David Drumm trial: Defence put up strenuous challenge in lengthy legal arguments

Issues of admissibility, hearsay and much else fought out closely in 16-week trial

Former Anglo Irish Bank chief executive David Drumm. During his trial, days were taken up with Drumm’s lawyers arguing for portions of the “Anglo tapes” recorded phone calls to be excluded from evidence. Photograph: Collins Courts.

Former Anglo Irish Bank chief executive David Drumm. During his trial, days were taken up with Drumm’s lawyers arguing for portions of the “Anglo tapes” recorded phone calls to be excluded from evidence. Photograph: Collins Courts.

 

During the numerous days of legal argument during David Drumm’s trial, which ran for 16 weeks, the jury was regularly excused to sip tea in the comfort of their quarters while barristers battled it out over issues of admissibility, hearsay and everything in between.

Drumm, the jury had been told, allegedly conspired with John Bowe, Willie McAteer, Denis Casey and others to defraud depositors and investors at Anglo Irish Bank by dishonestly creating the impression that Anglo’s deposits were €7.2 billion larger than they were in September 2008.

After a 16-week trial at Dublin Circuit Criminal Court a jury yesterday convictedthe ex-Anglo Irish Bank chief executive of conspiracy to defraud and false accounting charges.

Former Anglo bankers John Bowe and Willie McAteer and former Irish Life and Permanent (ILP) chief executive Denis Casey were convicted of the same charge after an 89-day trial at Dublin Circuit Criminal Court in June 2016 and were subsequently jailed. A fourth man tried along side them, Peter Fitzpatrick, former chief financial officer at ILP, was acquitted.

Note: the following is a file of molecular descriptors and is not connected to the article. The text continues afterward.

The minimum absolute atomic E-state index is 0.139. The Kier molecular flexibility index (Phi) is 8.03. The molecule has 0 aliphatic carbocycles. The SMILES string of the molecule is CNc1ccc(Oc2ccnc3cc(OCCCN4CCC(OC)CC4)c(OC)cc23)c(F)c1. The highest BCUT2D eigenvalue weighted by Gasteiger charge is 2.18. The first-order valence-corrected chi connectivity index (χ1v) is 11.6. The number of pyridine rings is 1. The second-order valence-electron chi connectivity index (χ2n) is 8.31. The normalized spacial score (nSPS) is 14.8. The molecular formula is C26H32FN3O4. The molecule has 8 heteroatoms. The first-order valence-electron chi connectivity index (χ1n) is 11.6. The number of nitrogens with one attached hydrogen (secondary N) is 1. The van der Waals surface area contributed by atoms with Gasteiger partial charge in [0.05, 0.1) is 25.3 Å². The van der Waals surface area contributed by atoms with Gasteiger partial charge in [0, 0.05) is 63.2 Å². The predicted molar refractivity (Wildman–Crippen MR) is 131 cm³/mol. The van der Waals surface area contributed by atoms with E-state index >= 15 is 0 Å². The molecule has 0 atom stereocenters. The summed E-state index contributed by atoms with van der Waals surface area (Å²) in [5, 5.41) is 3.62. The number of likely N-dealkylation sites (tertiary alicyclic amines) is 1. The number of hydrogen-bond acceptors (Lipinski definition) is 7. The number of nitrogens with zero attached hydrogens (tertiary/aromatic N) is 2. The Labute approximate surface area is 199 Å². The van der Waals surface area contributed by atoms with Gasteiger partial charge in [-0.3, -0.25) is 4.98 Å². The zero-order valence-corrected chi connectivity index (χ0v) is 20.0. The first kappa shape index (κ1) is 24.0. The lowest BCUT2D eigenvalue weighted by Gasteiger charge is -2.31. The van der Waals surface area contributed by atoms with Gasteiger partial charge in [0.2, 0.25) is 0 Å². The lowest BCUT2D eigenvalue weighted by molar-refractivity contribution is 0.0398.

Drumm, the State said, also falsely reported this information to the market by way of publication of Anglo’s preliminary end-of-year accounts in December 2008.

Not so, said Drumm and his lawyers, entering a not guilty plea on both charges.

One day, early in the trial, when arguing about the admissibility of a witness, Mary Rose Gearty SC, prosecuting, quipped: “We should be grateful he is prepared to come here at all. Most people can’t find a barge poll big enough to put between themselves and this case.”

Immunity

Whether the jury should be told that prosecution witness Matt Moran had been afforded immunity from prosecution by the State was the subject of intense debate before Judge Karen O’Connor.

Before he began his testimony, the former Anglo chief financial officer was asked to momentarily exit court 19. The prosecution reminded the judge that Moran had told the jury at the aforementioned trial in 2016 that he had been granted immunity. He should do the same now, they argued, so that his evidence could be interpreted in that light.

“That man might have been in the dock himself, he acknowledges that,” Gearty said.

In response, Brendan Grehan SC, defending, said he found Gearty’s comments quite extraordinary and disagreed that Moran could have found himself on trial.